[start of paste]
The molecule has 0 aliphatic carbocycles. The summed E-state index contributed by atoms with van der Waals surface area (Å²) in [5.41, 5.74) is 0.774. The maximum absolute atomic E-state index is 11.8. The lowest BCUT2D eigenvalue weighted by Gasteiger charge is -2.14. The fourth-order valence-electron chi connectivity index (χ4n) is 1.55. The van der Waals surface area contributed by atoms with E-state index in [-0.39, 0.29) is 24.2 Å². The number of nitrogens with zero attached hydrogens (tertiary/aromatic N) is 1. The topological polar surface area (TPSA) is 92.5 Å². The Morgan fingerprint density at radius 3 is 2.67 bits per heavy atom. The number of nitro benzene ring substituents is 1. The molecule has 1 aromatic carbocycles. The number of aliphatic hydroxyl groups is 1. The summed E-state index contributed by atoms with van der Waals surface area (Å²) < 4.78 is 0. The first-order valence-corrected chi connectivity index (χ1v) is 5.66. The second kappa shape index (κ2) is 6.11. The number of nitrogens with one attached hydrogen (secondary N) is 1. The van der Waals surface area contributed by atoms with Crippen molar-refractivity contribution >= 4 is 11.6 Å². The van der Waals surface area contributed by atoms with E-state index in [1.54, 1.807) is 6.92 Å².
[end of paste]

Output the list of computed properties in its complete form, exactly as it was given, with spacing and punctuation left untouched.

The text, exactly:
The molecule has 0 aliphatic carbocycles. The summed E-state index contributed by atoms with van der Waals surface area (Å²) in [5.41, 5.74) is 0.774. The maximum absolute atomic E-state index is 11.8. The lowest BCUT2D eigenvalue weighted by Gasteiger charge is -2.14. The fourth-order valence-electron chi connectivity index (χ4n) is 1.55. The van der Waals surface area contributed by atoms with E-state index in [-0.39, 0.29) is 24.2 Å². The number of nitrogens with zero attached hydrogens (tertiary/aromatic N) is 1. The topological polar surface area (TPSA) is 92.5 Å². The Morgan fingerprint density at radius 3 is 2.67 bits per heavy atom. The number of nitro benzene ring substituents is 1. The molecule has 1 aromatic carbocycles. The number of aliphatic hydroxyl groups is 1. The summed E-state index contributed by atoms with van der Waals surface area (Å²) < 4.78 is 0. The first-order valence-corrected chi connectivity index (χ1v) is 5.66. The second kappa shape index (κ2) is 6.11. The number of nitrogens with one attached hydrogen (secondary N) is 1. The van der Waals surface area contributed by atoms with Crippen molar-refractivity contribution >= 4 is 11.6 Å². The van der Waals surface area contributed by atoms with E-state index in [1.54, 1.807) is 6.92 Å².